Maersk Group May Split Up, by Marex


File image courtesy Maersk

By MarEx By Reuters

Danish shipping and oil group A. P. Moller-MaerskĀ could be split up into separate companies, its chairman said on Thursday after naming Soren Skou, the head of its container business, as chief executive.

Maersk shares rose more than 10 percent on the news with investors speculating on a break-up of the company and seeing the appointment as a sign of a more profound restructuring.

“The question is whether we should be a large group, or whether we should be a number of independent companies,” Chairman Michael Pram Rasmussen told Danish online media Finans.

He was speaking after company veteran Skou, 51, was appointed to replace Nils Smedegaard Andersen as group chief executive. Andersen had been in the job since 2007.

Skou will begin in his new role on July 1, while remaining the head of Maersk Line, the company said in a statement. Andersen will leave the group, it said.

The board of directors had told Skou to “investigate the strategic and structural options to further increase agility and synergies.” It plans to report on its progress by the end of the third quarter of the year.

The change comes just days after the grandson of Maersk Mc-Kinney Moller, who transformed the shipping group into an international conglomerate, was appointed chief executive of the holding company behind the group.

Maersk Line is fighting to remain the world’s leading container shipping carrier as a wave of mergers and acquisitions, particularly in Asia, creates new challengers trying to grab a bigger share of a depressed market.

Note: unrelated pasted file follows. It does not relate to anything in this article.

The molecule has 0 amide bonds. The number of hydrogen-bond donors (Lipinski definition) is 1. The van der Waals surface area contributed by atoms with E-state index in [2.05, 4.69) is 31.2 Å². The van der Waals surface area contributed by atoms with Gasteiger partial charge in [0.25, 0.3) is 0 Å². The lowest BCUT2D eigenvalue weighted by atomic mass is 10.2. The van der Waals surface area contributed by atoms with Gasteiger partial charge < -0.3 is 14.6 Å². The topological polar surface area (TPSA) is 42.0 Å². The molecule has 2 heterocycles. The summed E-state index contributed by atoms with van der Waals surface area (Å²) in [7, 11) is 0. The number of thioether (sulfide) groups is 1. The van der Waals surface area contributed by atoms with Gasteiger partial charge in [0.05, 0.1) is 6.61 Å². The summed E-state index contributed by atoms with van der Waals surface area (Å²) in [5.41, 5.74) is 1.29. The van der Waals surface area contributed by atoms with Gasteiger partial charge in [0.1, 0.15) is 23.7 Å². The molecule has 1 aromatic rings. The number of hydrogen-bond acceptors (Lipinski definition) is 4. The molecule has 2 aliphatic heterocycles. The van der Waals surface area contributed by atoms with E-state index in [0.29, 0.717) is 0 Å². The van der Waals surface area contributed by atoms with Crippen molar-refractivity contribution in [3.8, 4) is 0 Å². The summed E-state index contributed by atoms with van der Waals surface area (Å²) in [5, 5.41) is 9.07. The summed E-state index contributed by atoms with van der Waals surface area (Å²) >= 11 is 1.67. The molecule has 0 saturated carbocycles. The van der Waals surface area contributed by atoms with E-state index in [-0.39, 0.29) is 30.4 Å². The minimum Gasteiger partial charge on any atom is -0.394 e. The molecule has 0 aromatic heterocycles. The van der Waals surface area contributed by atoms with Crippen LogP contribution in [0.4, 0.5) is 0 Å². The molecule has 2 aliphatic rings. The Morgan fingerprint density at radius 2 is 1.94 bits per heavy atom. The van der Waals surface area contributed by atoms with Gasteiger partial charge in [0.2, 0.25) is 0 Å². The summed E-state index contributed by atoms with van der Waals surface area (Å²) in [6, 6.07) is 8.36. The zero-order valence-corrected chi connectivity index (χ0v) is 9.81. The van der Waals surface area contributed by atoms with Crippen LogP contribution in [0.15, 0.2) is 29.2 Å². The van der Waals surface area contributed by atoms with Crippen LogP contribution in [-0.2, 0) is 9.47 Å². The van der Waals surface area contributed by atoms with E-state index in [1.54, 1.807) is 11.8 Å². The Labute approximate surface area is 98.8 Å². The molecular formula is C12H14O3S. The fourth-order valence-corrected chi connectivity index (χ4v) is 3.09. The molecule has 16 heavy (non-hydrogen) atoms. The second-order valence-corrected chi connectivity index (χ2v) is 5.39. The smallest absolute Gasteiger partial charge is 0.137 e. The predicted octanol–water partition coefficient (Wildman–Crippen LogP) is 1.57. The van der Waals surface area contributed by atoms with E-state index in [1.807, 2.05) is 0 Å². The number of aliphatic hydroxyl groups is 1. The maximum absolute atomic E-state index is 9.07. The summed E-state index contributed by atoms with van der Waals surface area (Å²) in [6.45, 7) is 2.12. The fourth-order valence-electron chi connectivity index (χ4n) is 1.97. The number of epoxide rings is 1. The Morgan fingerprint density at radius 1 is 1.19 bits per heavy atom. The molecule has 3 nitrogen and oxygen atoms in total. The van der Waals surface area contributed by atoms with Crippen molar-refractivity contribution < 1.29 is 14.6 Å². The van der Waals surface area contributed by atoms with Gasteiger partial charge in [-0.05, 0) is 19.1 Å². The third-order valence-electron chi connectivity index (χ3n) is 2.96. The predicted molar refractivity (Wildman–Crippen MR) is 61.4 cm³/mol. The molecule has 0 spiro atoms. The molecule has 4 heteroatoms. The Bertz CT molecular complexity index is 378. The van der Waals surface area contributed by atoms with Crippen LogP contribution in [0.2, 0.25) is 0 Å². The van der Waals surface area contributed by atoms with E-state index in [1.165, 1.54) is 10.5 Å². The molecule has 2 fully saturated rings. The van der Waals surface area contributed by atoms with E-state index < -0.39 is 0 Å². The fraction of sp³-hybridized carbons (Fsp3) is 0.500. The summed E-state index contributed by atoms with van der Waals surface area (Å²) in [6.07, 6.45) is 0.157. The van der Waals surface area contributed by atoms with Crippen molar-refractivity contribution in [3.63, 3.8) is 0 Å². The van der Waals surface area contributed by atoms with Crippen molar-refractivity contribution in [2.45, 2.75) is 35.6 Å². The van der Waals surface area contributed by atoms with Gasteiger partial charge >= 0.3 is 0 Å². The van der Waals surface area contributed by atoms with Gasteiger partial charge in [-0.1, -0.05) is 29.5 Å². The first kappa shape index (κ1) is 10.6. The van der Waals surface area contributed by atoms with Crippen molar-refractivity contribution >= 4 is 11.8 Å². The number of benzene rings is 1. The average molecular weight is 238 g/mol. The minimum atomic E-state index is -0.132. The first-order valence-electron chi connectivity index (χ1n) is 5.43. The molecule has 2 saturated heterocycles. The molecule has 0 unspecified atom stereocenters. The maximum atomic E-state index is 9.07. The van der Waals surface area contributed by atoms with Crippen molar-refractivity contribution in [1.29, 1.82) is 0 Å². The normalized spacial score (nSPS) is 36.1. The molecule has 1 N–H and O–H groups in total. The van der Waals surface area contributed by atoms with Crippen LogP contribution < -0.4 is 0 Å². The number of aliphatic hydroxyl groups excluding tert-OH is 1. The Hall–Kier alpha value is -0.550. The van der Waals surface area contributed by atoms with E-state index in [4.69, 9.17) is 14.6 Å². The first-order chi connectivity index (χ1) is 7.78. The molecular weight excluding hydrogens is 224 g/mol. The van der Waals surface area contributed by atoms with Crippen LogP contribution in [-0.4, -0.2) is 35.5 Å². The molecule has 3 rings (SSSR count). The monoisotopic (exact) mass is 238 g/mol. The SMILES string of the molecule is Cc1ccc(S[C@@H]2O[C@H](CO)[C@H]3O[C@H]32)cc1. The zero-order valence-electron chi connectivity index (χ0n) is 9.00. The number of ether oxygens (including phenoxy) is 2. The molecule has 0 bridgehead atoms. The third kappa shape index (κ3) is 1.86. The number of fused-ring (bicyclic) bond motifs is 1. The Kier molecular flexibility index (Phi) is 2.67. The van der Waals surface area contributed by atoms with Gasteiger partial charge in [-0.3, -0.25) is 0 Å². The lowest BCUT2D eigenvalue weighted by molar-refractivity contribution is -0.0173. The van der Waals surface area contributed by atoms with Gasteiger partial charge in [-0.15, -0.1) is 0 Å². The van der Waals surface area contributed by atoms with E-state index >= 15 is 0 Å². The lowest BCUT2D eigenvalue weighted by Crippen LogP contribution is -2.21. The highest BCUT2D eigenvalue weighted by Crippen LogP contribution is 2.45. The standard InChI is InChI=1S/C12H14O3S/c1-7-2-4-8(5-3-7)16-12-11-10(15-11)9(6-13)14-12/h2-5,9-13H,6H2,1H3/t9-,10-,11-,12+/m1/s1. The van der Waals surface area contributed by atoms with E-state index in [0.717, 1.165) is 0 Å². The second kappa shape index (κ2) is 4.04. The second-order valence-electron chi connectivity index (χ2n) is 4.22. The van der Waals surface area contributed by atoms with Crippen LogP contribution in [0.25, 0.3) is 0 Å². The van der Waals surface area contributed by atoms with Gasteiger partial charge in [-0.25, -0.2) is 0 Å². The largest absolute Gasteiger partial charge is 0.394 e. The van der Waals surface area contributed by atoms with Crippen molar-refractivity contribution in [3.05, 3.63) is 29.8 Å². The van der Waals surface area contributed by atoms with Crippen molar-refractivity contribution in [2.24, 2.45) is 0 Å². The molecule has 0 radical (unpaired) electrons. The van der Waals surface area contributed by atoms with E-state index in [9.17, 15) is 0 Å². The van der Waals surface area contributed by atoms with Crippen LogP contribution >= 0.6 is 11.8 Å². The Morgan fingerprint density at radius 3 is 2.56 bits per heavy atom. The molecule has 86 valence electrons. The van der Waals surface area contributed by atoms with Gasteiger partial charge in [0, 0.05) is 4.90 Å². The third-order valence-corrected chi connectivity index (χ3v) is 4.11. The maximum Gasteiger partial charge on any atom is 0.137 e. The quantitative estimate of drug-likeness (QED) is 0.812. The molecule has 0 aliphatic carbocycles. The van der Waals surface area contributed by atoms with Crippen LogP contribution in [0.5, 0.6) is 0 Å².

Maersk revenue stood at $40 billion last year, with its shipping business of more than 600 container vessels as its biggest.

The oil division, which produced 312,000 barrels per day of oil equivalent last year, has also been hit by weak energy markets..

The company is also active in oil drilling, operates terminals and has a large fleet of tankers and other marine services.

“The board wants a change of strategy for the group. There has probably been some disagreements about that, and I think that’s clear from the statement,” said Michael Friis Jorgensen, analyst at Alm. Brand Bank in Copenhagen.

Skou has been with A.P. Moller-Maersk for 33 years, becoming a member of the executive board in 2006 and appointed CEO of Maersk Line in 2012.

The change could open new possibilities for the group which has faced record low shipping rates for its container business and a more than 60 percent drop in oil prices.

“Will they delist, enter new business areas, focus investments further away from the oil business?,” said Jorgensen, who expects the management to update investors on such questions at it Capital Markets Day in September.